486 F.2d 1118 (4th Cir. 1973), 73-1498, Whitfield v. Warden of Maryland House of Correction
|Citation:||486 F.2d 1118|
|Party Name:||Conrad WHITFIELD, Appellee, v. WARDEN OF the MARYLAND HOUSE OF CORRECTION, Appellant.|
|Case Date:||November 08, 1973|
|Court:||United States Courts of Appeals, Court of Appeals for the Fourth Circuit|
Argued Oct. 1, 1973.
Josef E. Rosenblatt, Asst. Atty. Gen., of Md. (Francis B. Burch, Atty. Gen., of Md. and Edward F. Borgerding and John P. Stafford, Jr., Asst. Attys. Gen., on brief) for appellant.
Morton Guth, Baltimore, Md., for appellee.
Before BUTZNER, RUSSELL and FIELD, Circuit Judges.
BUTZNER, Circuit Judge:
The State of Maryland appeals from a judgment of the district court sustaining Conrad Whitfield's claim of double
jeopardy and consequently barring his retrial for murder and conspiracy to commit murder. Influenced in part by recent decisions not available to the district judge, we reverse. 1
The factual background is not complex. 2 The Circuit Court of Carroll County, Maryland, impaneled a jury to try Whitfield and Paul C. Baker jointly. At the close of the prosecution's case, the jury recessed for lunch, and the court heard motions for judgments of acquittal. During the argument on the motions, one of the jurors entered the courtroom from an adjacent jury room. The trial judge noted this apparently inadvertent intrusion and consulted with counsel for both defendants to determine if the trial should continue. From his position in the courtroom, the judge was unable to see the door to the jury room from which the juror had come, but counsel, who were facing the judge, could see it. The judge knew, however, that if the door had been ajar the juror could have heard the argument for acquittal made by Whitfield's counsel and the judge's response to certain parts of the argument. Whitfield's counsel told the court that from his vantage point he thought the door was closed, and he believed that the juror could have heard nothing. Baker's counsel insisted that the door was open and objected to continuing with the trial. The court then suggested that when the juror returned from his luncheon recess, he should be asked whether he had heard anything. This was agreeable to Whitfield's counsel, but not to Baker's. The court then declared a mistrial.
Subsequently, Whitfield's counsel moved for the dismissal of both charges on the ground that another trial would subject him to double jeopardy. The trial judge denied the motion, and the Court of Special Appeals affirmed, with one judge dissenting. 3 The Maryland Court of Appeals declined to review the case. Having exhausted his state remedies, Whitfield applied to the district court for a writ of habeas corpus, and the district judge granted relief. 4
The starting point for interpreting the double jeopardy clause of the fifth amendment 5 as it applies to the declaration of a mistrial over a defendant's objection is United States v. Perez, 22 U.S. (9 Wheat.) 579, 6 L.Ed. 165 (1824). Holding that a hung jury did not bar a retrial, Mr. Justice Story set forth broad principles, which have been followed ever since in determining whether reprosecution constitutes double jeopardy:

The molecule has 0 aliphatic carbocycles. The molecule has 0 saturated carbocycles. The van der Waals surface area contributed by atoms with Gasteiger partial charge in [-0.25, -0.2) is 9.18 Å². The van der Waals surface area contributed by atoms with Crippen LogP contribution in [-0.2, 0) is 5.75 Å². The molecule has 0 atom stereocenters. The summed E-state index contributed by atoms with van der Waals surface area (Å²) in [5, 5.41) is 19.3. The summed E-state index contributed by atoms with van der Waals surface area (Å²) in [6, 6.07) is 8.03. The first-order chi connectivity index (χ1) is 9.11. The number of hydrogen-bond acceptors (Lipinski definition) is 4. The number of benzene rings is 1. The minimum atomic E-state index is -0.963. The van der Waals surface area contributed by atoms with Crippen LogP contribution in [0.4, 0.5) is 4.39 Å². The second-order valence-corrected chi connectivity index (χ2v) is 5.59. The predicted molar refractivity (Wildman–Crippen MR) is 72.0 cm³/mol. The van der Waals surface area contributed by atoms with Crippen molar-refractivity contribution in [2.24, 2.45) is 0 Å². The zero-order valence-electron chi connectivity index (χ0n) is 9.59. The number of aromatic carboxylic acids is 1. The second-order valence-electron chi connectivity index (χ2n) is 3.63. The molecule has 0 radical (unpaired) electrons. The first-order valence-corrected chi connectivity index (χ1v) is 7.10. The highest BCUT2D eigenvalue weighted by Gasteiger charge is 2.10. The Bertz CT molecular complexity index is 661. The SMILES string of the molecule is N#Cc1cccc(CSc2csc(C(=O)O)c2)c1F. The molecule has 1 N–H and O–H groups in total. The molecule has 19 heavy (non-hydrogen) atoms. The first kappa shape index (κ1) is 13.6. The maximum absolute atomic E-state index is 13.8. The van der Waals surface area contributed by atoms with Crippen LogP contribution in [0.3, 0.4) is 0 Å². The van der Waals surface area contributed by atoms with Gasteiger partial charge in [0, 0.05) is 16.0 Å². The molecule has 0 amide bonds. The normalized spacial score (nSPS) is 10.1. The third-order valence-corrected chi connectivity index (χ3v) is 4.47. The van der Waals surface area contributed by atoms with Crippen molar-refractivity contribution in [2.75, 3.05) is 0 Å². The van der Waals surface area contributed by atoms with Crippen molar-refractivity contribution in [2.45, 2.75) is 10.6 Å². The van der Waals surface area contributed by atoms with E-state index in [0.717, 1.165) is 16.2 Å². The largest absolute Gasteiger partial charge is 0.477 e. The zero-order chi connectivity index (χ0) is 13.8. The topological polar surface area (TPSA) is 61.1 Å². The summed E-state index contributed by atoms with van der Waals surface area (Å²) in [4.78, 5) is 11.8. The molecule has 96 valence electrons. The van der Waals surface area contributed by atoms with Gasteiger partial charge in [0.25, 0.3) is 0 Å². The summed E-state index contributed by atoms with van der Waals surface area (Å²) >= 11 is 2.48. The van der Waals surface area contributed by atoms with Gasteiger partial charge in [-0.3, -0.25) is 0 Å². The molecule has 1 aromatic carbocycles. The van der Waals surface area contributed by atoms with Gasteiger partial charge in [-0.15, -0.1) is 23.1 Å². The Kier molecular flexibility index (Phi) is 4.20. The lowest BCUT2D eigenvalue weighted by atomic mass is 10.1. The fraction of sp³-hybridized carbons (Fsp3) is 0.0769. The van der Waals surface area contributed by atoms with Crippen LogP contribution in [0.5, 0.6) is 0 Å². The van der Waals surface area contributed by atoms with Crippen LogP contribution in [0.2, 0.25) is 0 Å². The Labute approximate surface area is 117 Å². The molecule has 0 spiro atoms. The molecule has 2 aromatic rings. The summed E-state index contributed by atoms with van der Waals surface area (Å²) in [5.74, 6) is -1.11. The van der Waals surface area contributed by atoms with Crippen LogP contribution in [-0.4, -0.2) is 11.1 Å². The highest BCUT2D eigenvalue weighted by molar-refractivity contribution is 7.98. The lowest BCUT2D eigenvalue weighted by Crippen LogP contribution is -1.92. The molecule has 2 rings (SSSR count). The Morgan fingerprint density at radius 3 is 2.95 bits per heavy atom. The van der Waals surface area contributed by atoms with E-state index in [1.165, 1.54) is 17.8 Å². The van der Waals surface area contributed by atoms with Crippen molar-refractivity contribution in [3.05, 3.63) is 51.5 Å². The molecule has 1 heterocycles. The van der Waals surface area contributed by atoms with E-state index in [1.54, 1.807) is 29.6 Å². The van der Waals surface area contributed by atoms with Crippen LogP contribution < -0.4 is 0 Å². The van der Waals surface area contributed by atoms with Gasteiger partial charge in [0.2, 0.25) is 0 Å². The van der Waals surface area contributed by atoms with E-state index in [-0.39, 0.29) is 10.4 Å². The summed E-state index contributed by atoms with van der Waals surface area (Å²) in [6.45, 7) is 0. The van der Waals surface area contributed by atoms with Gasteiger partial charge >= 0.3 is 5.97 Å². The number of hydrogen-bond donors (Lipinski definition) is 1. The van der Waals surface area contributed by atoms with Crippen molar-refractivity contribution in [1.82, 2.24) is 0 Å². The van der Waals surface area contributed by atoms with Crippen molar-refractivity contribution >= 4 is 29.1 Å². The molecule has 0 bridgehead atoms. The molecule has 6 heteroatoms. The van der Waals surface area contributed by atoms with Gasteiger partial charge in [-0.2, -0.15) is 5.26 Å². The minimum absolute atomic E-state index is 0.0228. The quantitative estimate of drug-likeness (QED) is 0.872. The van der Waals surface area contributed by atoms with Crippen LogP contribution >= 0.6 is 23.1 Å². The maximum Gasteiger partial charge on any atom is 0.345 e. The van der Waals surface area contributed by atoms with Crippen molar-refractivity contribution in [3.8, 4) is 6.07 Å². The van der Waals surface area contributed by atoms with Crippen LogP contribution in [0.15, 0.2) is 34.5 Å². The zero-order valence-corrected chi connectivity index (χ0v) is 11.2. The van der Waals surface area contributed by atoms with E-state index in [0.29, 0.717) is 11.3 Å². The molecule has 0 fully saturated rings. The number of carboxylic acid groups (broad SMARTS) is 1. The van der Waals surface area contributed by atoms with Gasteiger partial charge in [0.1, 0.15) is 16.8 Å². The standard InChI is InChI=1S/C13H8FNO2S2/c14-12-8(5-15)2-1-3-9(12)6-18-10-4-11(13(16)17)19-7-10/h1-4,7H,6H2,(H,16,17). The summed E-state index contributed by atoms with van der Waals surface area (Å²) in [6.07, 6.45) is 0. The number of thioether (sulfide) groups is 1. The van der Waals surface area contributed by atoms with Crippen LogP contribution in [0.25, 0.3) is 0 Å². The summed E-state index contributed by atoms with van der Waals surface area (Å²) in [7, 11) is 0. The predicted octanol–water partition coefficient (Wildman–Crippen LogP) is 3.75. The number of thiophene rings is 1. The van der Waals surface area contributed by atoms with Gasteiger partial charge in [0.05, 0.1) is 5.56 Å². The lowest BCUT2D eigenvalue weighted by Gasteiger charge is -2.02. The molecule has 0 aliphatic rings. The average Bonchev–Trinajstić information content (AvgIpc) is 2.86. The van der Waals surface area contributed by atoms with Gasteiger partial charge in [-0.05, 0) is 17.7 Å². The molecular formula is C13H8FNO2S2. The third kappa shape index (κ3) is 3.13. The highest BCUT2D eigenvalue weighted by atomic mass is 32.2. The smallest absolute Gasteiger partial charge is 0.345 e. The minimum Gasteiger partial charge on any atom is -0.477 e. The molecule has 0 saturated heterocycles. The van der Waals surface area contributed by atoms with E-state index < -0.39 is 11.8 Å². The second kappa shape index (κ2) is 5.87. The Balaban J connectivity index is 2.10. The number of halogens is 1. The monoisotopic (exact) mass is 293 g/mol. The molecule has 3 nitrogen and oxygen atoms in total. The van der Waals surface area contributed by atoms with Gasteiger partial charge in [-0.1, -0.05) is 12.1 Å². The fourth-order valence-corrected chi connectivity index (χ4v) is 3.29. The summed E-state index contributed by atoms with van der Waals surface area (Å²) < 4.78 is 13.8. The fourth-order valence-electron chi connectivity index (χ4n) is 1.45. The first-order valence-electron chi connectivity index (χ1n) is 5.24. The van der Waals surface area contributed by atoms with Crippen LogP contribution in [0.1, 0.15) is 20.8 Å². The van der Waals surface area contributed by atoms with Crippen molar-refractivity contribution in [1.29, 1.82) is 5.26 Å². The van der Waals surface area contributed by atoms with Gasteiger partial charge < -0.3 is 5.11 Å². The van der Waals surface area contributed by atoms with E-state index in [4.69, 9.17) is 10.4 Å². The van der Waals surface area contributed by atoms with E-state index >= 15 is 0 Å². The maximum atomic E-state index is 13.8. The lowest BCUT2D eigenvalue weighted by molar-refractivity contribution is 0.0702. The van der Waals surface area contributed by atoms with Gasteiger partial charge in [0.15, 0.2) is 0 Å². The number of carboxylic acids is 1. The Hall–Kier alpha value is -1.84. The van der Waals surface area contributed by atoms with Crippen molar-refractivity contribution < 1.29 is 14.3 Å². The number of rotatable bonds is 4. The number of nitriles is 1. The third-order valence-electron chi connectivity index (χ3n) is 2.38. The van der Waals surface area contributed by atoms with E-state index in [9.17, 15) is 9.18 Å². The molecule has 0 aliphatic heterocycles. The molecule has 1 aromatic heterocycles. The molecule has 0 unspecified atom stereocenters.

"We think, that in all cases of this nature, the law has invested courts of justice with the authority to discharge a jury from giving any verdict, whenever, in their opinion, taking all the circumstances into consideration, there is a manifest necessity for the
act, or the ends of public justice whould otherwise be defeated. They are to exercise a sound discretion on the subject; and it is impossible to define all the circumstances which would render it proper to interfere. To be sure, the power ought to be used with the greatest caution, under urgent circumstances, and for very plain and obvious causes; and, in capital cases especially, courts should be extremely careful how they interfere with any of the chances of life, in favor of the prisoner. But, after all, they have the right to order the discharge; and the security which the public have for the faithful, sound and conscientious exercise of this discretion, rests, in this, as in other cases, upon the responsibility of the judges, under their oaths of office." 22 U.S. (9 Wheat.) at 580.
In applying the Perez standards to the facts of this case, we must determine whether in the light of all the circumstances the trial court exercised sound discretion in concluding that a mistrial was warranted by manifest necessity or by the ends of public justice. Obviously, there was no manifest necessity in the sense that it was clearly evident that mistrial was unavoidable, as it is, for example, when the jury is unable to agree or a juror becomes incapacitated. See e. g., United States v. Perez, supra; United States v. Potash, 118 F.2d 54 (2d Cir.), cert. denied, 313 U.S. 584, 61 S.Ct. 1103, 85 L.Ed. 1540 (1941). 6 But the Court has never held that the Perez doctrine of manifest necessity implies an absolute need. Instead, it has read the requirement of manifest necessity in the light of the Perez concept of public justice. See Illinois v. Somerville, 410 U.S. 458, 461, 93 S.Ct. 1066, 35 L.Ed.2d 425 (1973). Perez's public justice policy embraces two components, "a defendant's valued right to have his trial completed by a particular tribunal," and "the public's interest in fair trials designed to end in just...
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